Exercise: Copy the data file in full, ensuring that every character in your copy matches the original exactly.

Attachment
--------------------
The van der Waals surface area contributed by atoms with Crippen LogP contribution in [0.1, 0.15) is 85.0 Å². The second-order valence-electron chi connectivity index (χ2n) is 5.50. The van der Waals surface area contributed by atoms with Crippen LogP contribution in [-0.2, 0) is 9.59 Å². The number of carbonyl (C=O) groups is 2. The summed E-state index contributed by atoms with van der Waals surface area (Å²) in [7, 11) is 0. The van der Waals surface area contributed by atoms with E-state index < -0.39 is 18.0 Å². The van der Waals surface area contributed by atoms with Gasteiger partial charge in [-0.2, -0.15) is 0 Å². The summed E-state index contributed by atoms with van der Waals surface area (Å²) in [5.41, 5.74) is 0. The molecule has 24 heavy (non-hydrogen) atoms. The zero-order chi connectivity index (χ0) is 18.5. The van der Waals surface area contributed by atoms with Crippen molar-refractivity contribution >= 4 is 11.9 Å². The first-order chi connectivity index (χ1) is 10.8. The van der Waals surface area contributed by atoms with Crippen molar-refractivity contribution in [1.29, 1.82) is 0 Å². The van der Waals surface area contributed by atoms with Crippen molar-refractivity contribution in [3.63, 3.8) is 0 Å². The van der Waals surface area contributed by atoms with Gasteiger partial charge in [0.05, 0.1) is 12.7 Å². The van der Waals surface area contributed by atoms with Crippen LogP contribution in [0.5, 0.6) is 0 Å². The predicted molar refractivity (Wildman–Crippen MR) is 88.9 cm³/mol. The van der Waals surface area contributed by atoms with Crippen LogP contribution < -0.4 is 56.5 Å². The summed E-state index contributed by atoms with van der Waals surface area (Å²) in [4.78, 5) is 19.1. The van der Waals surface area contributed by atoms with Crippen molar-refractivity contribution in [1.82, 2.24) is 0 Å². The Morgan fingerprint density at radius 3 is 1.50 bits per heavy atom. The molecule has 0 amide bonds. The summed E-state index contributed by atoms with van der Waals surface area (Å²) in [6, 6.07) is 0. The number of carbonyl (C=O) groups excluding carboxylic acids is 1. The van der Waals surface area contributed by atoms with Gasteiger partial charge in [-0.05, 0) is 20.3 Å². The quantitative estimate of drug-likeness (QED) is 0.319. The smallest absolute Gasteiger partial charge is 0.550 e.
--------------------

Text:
The van der Waals surface area contributed by atoms with Crippen LogP contribution in [0.1, 0.15) is 85.0 Å². The second-order valence-electron chi connectivity index (χ2n) is 5.50. The van der Waals surface area contributed by atoms with Crippen LogP contribution in [-0.2, 0) is 9.59 Å². The number of carbonyl (C=O) groups is 2. The summed E-state index contributed by atoms with van der Waals surface area (Å²) in [7, 11) is 0. The van der Waals surface area contributed by atoms with E-state index < -0.39 is 18.0 Å². The van der Waals surface area contributed by atoms with Gasteiger partial charge in [-0.2, -0.15) is 0 Å². The summed E-state index contributed by atoms with van der Waals surface area (Å²) in [5.41, 5.74) is 0. The molecule has 24 heavy (non-hydrogen) atoms. The zero-order chi connectivity index (χ0) is 18.5. The van der Waals surface area contributed by atoms with Crippen molar-refractivity contribution >= 4 is 11.9 Å². The first-order chi connectivity index (χ1) is 10.8. The van der Waals surface area contributed by atoms with Crippen molar-refractivity contribution in [1.29, 1.82) is 0 Å². The van der Waals surface area contributed by atoms with Crippen molar-refractivity contribution in [3.63, 3.8) is 0 Å². The van der Waals surface area contributed by atoms with Gasteiger partial charge in [0.05, 0.1) is 12.7 Å². The van der Waals surface area contributed by atoms with Crippen LogP contribution in [0.5, 0.6) is 0 Å². The predicted molar refractivity (Wildman–Crippen MR) is 88.9 cm³/mol. The van der Waals surface area contributed by atoms with Crippen LogP contribution < -0.4 is 56.5 Å². The summed E-state index contributed by atoms with van der Waals surface area (Å²) in [4.78, 5) is 19.1. The van der Waals surface area contributed by atoms with Crippen molar-refractivity contribution in [1.82, 2.24) is 0 Å². The Morgan fingerprint density at radius 3 is 1.50 bits per heavy atom. The molecule has 0 amide bonds. The summed E-state index contributed by atoms with van der Waals surface area (Å²) in [6, 6.07) is 0. The number of carbonyl (C=O) groups excluding carboxylic acids is 1. The van der Waals surface area contributed by atoms with Gasteiger partial charge in [-0.05, 0) is 20.3 Å². The quantitative estimate of drug-likeness (QED) is 0.319. The smallest absolute Gasteiger partial charge is 0.550 e.